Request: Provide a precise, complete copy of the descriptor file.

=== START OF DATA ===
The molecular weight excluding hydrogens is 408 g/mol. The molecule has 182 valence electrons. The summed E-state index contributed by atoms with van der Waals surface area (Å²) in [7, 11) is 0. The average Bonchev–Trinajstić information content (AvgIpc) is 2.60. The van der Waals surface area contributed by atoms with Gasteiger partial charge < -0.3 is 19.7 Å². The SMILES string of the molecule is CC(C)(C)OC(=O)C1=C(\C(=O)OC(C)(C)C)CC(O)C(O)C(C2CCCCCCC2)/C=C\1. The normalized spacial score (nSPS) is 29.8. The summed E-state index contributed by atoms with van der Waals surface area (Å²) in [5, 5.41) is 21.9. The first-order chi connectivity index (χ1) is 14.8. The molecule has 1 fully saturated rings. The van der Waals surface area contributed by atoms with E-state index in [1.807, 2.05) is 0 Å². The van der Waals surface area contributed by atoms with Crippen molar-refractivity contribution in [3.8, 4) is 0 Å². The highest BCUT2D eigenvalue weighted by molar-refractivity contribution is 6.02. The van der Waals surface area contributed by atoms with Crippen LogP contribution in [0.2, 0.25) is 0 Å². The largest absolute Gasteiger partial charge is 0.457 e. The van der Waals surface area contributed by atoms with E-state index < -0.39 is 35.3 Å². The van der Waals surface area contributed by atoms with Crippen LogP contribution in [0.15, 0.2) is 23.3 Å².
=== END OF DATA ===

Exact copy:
The molecular weight excluding hydrogens is 408 g/mol. The molecule has 182 valence electrons. The summed E-state index contributed by atoms with van der Waals surface area (Å²) in [7, 11) is 0. The average Bonchev–Trinajstić information content (AvgIpc) is 2.60. The van der Waals surface area contributed by atoms with Gasteiger partial charge < -0.3 is 19.7 Å². The SMILES string of the molecule is CC(C)(C)OC(=O)C1=C(\C(=O)OC(C)(C)C)CC(O)C(O)C(C2CCCCCCC2)/C=C\1. The normalized spacial score (nSPS) is 29.8. The summed E-state index contributed by atoms with van der Waals surface area (Å²) in [5, 5.41) is 21.9. The first-order chi connectivity index (χ1) is 14.8. The molecule has 1 fully saturated rings. The van der Waals surface area contributed by atoms with E-state index in [1.807, 2.05) is 0 Å². The van der Waals surface area contributed by atoms with Crippen molar-refractivity contribution in [3.8, 4) is 0 Å². The highest BCUT2D eigenvalue weighted by molar-refractivity contribution is 6.02. The van der Waals surface area contributed by atoms with Crippen LogP contribution in [0.2, 0.25) is 0 Å². The largest absolute Gasteiger partial charge is 0.457 e. The van der Waals surface area contributed by atoms with E-state index < -0.39 is 35.3 Å². The van der Waals surface area contributed by atoms with Crippen LogP contribution in [0.15, 0.2) is 23.3 Å².